‘It’s a Limbo’: Grad Students, Frustrated by Harvard’s Response to Bullying Complaint, Petition for Reform
Community Groups Promote Vaccine Awareness Among Cambridge Residents of Color
Students Celebrate Upcoming Harvard-Yale Game at CEB Spirit Week
Harvard Epidemiologist Michael Mina Resigns, Appointed Chief Science Officer at eMed
Harvard Likely to Loosen Campus Covid Restrictions in the Spring, Garber Says
UPDATED: April 7, 2015, at 12:08 a.m.
Environmental activism group Divest Harvard said Monday that it will attempt a weeklong blockade of Massachusetts Hall from April 12 to April 17, focusing on barring administrators, including University President Drew G. Faust, from entering the central office building.
The “Harvard Heat Week” protest, which organizers originally promoted as a sit-in, aims to bring students, faculty, and alumni to Harvard Yard to demand that the University divest its $35.9 billion endowment from fossil fuels. Divest member Ben D. Sorscher ’18 said the protest would not disrupt the 14 freshmen who live in Mass. Hall and that Divest members had individually notified each freshman of the plans and scheduled one-on-one meetings with them.
Protesters intend to form a circle around Mass. Hall and camp out at night, according to Divest Harvard co-founder Chloe S. Maxmin ’15. She added that “hundreds” of advocates of the movement, including dozens of students, are willing to be arrested. The activists have said that they will need 50 to 100 participants in the sit-in each day.
“The time for dialogue has passed. The time for action is now,” Maxmin said to a crowd of 30 people gathered for a Divest teach-in on Monday afternoon.
Sorscher said that at the end of the protest, the activists hope for “a change in stance of the administration from the outright opposing [of divestment] they have right now.”
“We have to be disruptive and...demonstrate that the support is there and that it’s a deep support, that people are willing to take action on this type of movement,” Sorscher said.
“Heat Week” will also include action training, teach-ins, and nightly vigils, according to protest leaders. The movement has already garnered support from students, faculty, staff, and notable alumni, including former Colorado Sen. Timothy E. Wirth ’61 and activist-author Cornel R. West ’74, both of whom will be speaking at events throughout the week. Some students have said they will miss the entire week of class to protest, according to Sorscher.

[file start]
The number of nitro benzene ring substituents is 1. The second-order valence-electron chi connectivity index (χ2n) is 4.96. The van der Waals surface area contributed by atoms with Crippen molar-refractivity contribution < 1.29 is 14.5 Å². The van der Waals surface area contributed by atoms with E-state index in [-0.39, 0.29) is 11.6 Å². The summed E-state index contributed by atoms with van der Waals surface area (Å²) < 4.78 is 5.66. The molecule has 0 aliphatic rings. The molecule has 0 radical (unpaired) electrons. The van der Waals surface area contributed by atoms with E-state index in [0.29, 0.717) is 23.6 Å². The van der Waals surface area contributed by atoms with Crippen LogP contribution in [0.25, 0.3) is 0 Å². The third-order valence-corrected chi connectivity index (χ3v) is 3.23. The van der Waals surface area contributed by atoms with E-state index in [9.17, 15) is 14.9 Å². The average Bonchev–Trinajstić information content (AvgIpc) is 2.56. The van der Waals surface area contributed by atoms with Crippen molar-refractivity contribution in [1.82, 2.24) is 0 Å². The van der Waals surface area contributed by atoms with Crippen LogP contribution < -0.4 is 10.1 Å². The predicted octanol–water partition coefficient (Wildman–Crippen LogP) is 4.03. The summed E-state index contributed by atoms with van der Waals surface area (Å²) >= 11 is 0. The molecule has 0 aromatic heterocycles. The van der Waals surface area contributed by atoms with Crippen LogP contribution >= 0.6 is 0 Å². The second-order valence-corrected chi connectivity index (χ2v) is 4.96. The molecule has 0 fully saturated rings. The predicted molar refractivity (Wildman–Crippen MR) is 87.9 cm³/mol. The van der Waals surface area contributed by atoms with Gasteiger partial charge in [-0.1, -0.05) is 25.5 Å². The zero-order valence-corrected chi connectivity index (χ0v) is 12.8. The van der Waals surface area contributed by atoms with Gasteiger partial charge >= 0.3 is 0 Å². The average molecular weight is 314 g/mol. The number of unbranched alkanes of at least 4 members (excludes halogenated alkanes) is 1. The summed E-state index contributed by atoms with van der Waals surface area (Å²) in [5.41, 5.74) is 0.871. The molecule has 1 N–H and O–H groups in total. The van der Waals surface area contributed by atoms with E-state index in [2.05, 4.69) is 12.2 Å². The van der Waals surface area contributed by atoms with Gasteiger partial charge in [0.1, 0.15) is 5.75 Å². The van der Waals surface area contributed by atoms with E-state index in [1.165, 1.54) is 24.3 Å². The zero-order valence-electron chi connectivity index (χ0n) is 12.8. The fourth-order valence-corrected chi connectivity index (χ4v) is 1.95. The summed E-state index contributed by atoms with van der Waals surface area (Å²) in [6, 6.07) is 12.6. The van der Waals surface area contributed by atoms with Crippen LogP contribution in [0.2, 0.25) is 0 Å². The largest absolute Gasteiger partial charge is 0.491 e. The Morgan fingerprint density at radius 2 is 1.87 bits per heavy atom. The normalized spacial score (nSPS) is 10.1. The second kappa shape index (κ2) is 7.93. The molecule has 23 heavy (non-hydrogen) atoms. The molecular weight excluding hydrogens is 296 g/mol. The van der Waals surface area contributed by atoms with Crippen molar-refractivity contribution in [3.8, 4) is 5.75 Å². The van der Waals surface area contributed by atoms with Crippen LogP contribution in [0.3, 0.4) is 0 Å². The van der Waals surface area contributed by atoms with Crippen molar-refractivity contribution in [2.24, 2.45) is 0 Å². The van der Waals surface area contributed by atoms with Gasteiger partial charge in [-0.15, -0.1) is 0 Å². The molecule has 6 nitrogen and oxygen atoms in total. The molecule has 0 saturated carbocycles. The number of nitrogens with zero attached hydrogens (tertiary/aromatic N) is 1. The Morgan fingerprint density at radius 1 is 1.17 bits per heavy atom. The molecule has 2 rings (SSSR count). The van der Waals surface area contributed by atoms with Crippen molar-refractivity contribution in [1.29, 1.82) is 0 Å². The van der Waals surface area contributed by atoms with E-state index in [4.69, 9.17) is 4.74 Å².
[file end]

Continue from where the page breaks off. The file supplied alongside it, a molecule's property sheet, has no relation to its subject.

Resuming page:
Divest Harvard has targeted Mass. Hall in the past, previously occupying the building for roughly 24 hours in February and blockading the building last year, when one student was arrested. Harvard did not press charges against the student, Brett A. Roche ’15.
Despite the activists’ demands, Faust has repeatedly argued against divesting from fossil fuels. She has consistently said that Harvard can contribute to environmental sustainability and reduce fossil fuel dependence through research and teaching. Faust has also said that she is wary of making a political statement with Harvard’s finances. On Monday, one Divest member discussed that reasoning.
“Maybe they’re worried that divesting will alienate really huge donors, or maybe they actually do shy away from what they think is only making a political statement by divesting,” Divest member Sidni M. Frederick ’17 said at the teach-in. “They’re making a political statement being invested in the fossil fuel industry.”
Faust has spoken about her own activism in college, when she skipped midterm exams to join a protest in Selma, Ala. Still, she said last month that she does not support the disruption of Harvard business by demonstrators.
“Peaceful protest is absolutely a part of our campus, and they have every right to peacefully protest,” Faust said, referencing the Divest group. “They don't have the right to stop University business.”
Faust said the “breach of perimeters” in the February occupation made her and her staff consider the security issues surrounding Mass. Hall. Harvard University Police Department spokesperson Steven G. Catalano said in a March statement—before the news of the blockade—that HUPD was aware of Divest Harvard’s plans to conduct further protests.
“As always, HUPD will work to safeguard the rights of Harvard community to express their views, while also ensuring the ability of other community members to continue conducting University business, including teaching, learning, research, and administration,” Catalano said at the time.
Faust could not be reached on Monday night. Her spokesperson, Jeff Neal, wrote that he hoped protesters would allow “others the freedom of movement and expression necessary to pursue their lives and work.”
—Staff writer Brett Dowling contributed reporting to this story.
—Staff writer Mariel A. Klein can be reached at email@example.com. Follow her on Twitter @mariel_klein.
Want to keep up with breaking news? Subscribe to our email newsletter.